Loneliness: The Other Pandemic



loneliness:  an unpleasant emotional response to perceived isolation


In my last post, I explored the universal need to belong… to be claimed by someone or a group of someones who value us.  The feeling that we do not belong at a level that satisfies us is, at its core, an expression of loneliness.


To be lonely is to feel a sense of isolation from other humans whose presence we believe could nurture and fulfill us.  To feel lonely is an intensely unpleasant state. 


To be alone is not necessarily to feel loneliness.


We all need to be alone sometimes.  It can be calming, refreshing, rejuvenating or spiritually fulfilling.  But to feel lonely is to feel a sense of isolation from others whose company we seek.


Covid-19 has challenged us all to deal with the physical and emotional isolation imposed by this devastating pandemic.  Loneliness became a way of life for so many of us.  But the challenges of loneliness are much more universal… much more common than we would like throughout our lives.


In fact, I contend that loneliness is, itself, a pandemic.


Modern culture has made it pervasive in all our lives.   We have never been as connected as we are today, yet we have never felt more lonely.  The consequences in the quality of our lives and in our relationships have been profound.  We see those consequences clearly in the turbulent social lives of young people.  But our aging population is affected just as much, or more.


Aging can intensify the sense of isolation.


Children grow up and move away – emotionally and/or geographically.  Others in their lives become more important.  We find ourselves competing for attention, longing for acknowledgement of our importance… confirmation that our children still value us and love us.


The same is true of friends, colleagues or extended family members.  In today’s complex, mobile world, relationships change – often and sometimes profoundly – and we find ourselves feeling isolated from others whose company we cherished.


When feelings of loneliness exceed unpleasant, and reach a level of intensity that negatively affects the way we think and live, we must look inward and assess what we can do to make some changes.  Extended periods of intense loneliness can lead to depression and severe anxiety that are a danger to our well-being.  We cannot let that happen.


Loneliness is as dangerous to our health as smoking.


The physical toll on our bodies from the stress of loneliness is as powerful as smoking.  In fact, loneliness affects longevity as much as smoking a pack of cigarettes a day.  That stress undermines our immune system.  It’s as unhealthy as it is unpleasant.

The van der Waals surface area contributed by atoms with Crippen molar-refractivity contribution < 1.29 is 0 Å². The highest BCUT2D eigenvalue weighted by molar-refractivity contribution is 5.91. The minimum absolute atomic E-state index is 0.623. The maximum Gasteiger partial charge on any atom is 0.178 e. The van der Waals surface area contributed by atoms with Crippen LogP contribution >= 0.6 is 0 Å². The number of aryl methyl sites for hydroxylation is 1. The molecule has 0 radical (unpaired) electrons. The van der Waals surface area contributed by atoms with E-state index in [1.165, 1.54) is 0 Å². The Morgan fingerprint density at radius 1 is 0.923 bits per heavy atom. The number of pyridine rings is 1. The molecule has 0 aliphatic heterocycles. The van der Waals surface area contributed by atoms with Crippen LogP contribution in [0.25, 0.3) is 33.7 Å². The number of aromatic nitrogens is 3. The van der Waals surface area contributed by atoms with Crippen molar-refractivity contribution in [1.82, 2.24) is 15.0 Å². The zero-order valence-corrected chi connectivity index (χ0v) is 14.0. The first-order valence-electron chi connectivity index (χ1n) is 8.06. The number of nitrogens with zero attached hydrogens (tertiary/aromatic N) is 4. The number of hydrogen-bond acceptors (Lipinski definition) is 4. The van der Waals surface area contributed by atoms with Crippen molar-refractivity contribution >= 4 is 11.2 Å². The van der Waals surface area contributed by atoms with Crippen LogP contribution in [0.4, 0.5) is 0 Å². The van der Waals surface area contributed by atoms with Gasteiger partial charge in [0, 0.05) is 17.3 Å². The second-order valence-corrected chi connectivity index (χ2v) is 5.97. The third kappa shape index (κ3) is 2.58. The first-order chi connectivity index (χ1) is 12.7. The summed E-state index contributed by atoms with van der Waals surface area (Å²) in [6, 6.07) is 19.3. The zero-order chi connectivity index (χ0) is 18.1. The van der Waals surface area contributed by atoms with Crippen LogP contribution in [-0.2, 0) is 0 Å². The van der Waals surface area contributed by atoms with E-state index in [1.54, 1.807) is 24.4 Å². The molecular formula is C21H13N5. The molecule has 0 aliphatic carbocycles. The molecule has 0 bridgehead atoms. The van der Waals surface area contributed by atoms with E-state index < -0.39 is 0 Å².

Not all loneliness is deadly, but it must be addressed before it develops into a chronic state of life.


The Broadway Play Dear Evan Hansen is about loneliness – not feeling like you belong – not having others who claim you, accept you and value you.  The play is about teenagers and their parents, but the theme is universal.  If you can just hold up your head, look around and reach out… you will be found.  The play’s iconic anthem “You Will Be Found” makes me cry every time I hear it with tears of hope and redemption.


Overcoming loneliness begins with proactive movement up and forward, however slight.  “Every time you call out, you’re a little less alone.” The world will find you.  “Your voice will be heard.”


The play has been made into a movie with Ben Platt reprising his Broadway role as Evan Hansen.  It’s scheduled for release in September 2021, and I will not miss it.  I highly recommend it – guaranteed to move you.  I included a link to the movie trailer below.


I’m also including here the lyrics of “You Will Be Found” – well worth reading.  And I’ve included below the lyrics a link to my favorite version of the song on You Tube. 


You Will Be Found


Have you ever felt like nobody was there?
Have you ever felt forgotten in the middle of nowhere?
Have you ever felt like you could disappear?
Like you could fall, and no one would hear?


Well, let that lonely feeling wash away
Maybe there's a reason to believe you'll be okay
'Cause when you don't feel strong enough to stand
You can reach, reach out your hand


And oh, someone will coming running
And I know, they'll take you home


Even when the dark comes crashing through
When you need a friend to carry you
And when you're broken on the ground
You will be found


So let the sun come streaming in
'Cause you'll reach up and you'll rise again
Lift your head and look around
You will be found

There's a place where we don't have to feel unknown
And every time that you call out
You're a little less alone
If you only say the word
From across the silence your voice is heard


Out of the shadows
The morning is breaking
And all is new, all is new
It's filling up the empty
And suddenly I see that
All is new, all is new

So when the sun comes streaming in
'Cause you'll reach up and you'll rise again
If you only look around
You will be found


Source: Musixmatch  Songwriters: Benj Pasek / Justin Noble Paul | You Will Be Found lyrics © Pick In A Pinch Music, Breathelike Music


Here is a link to my favorite You Tube video of“You Will Be Found” (Love the energy of the young people).  Also a link to the trailer for the Dear Evan Hansen movie.


And here is a link to an interesting 60 Minutes Australia segment on loneliness. At the end William Shatner, when asked what is the one piece of advice he would give to those fighting loneliness, says...

“Do something for somebody.”

Couldn’t agree more.  Reaching outside yourself to help others is perhaps the single most powerful anti-loneliness medicine.  See for yourself.